My life as a SPY
The Australian Women's Weekly|February 2021
Former French spy Jack Beaumont knew he had to quit his job after his Australian wife found him sitting on the sofa staring at the ceiling all night. And now he’s found a new life here, he tells Sue Williams, with a novel inspired by his career and a fresh sense of peace.
Sue Williams

“My name is Bond, James Bond.” There’s little that riles Beaumont, Jack Beaumont, more than hearing the world’s best-known line from its most legendary spy. For Jack, even though that’s his fictional alias, is actually the real deal – a genuine ex-spy who made his living in the high-stakes world of international espionage, and who managed to survive the ordeal to tell the tale afterwards.

Now living in Australia, after marrying a Byron Bay woman he met while working in his native France, the former top French intelligence operative is aiming to put right a few of our most wildly accepted myths about the spy game.

“For a start, you’d never introduce yourself by your real name, or offer it so willingly,” he says. “A real James Bond would never say that. Because while he is single and has a different girlfriend each movie, the reality is that 90 per cent of us are married with kids. That’s why you would never blow your identity cover; you need to protect your family. You learn your false identity and are very strong on that name and stick by it so that no one can ever connect your real name to your wife and children.

“Intelligence services don’t generally recruit single people because the fact that you’re married is a sign of mental stability and you can inspire trust in other people by talking about your wife generally. The best lie is always 80 per cent of the truth. If you’re alone, then to deal with the pressure you might go to a bar and get drunk and start talking to someone, and that’s dangerous as you can never be sure who that person might be.”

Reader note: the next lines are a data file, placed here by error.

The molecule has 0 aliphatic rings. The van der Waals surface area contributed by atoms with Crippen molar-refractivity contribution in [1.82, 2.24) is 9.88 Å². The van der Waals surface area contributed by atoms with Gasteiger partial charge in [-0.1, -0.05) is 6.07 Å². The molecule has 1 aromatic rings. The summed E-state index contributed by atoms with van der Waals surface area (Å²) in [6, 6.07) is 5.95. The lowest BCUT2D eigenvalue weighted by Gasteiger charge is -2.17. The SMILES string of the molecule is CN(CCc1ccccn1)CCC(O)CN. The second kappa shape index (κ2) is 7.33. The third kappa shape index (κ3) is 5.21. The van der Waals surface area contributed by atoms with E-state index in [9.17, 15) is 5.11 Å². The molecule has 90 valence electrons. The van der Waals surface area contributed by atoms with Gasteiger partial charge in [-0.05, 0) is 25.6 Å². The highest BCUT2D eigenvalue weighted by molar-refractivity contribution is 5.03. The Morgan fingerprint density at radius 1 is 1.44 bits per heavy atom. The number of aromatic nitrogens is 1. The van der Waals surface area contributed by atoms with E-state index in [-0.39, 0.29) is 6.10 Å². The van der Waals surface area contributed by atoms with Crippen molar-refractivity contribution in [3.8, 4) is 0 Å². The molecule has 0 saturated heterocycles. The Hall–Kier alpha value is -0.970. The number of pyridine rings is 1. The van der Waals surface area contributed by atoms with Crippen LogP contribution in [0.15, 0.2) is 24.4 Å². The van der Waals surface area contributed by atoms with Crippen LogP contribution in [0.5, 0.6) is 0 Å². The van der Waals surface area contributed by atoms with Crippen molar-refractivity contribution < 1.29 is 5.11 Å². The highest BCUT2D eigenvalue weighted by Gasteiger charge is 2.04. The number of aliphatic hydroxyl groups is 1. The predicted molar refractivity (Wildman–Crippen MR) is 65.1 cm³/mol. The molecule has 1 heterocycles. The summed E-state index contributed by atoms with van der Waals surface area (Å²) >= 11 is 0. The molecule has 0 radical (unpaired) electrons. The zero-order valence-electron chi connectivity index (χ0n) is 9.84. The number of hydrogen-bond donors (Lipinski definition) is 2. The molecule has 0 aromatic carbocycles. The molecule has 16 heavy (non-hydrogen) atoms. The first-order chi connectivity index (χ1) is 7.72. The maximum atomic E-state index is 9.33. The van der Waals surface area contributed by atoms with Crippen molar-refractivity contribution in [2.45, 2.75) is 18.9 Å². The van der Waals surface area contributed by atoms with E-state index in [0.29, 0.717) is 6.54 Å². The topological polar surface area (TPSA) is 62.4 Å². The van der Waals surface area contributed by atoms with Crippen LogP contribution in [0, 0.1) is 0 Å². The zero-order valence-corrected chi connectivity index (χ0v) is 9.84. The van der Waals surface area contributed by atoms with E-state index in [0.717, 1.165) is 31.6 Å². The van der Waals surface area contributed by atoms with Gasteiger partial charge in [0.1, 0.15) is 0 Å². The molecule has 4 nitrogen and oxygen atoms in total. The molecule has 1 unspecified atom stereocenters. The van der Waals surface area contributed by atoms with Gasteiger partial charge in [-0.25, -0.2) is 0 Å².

Meeting Jack, now 45, you’d never be quite sure who he is, either. As debonair as any of the James Bonds, or even Jason Bourne – note the same initials – he’s smartly dressed in a grey suit and neat red, white and blue striped tie that’s not quite jaunty enough to be memorable, but fashionable enough not to draw attention. He’s handsome and charming in that indefinable French way, yet self-contained. You get the feeling that you’d never extract more from him than he’s prepared to tell you, even if you had more to torture him with than mere pen and paper.

You can be pretty sure of that too since he has written a novel based on his exploits, The Frenchman, a rollicking thriller about life as a secret agent in the international spying game. Although he’s at pains to stress that it is fiction, he does confess that nearly everything in the book is taken from his own life and experiences, albeit disguised.

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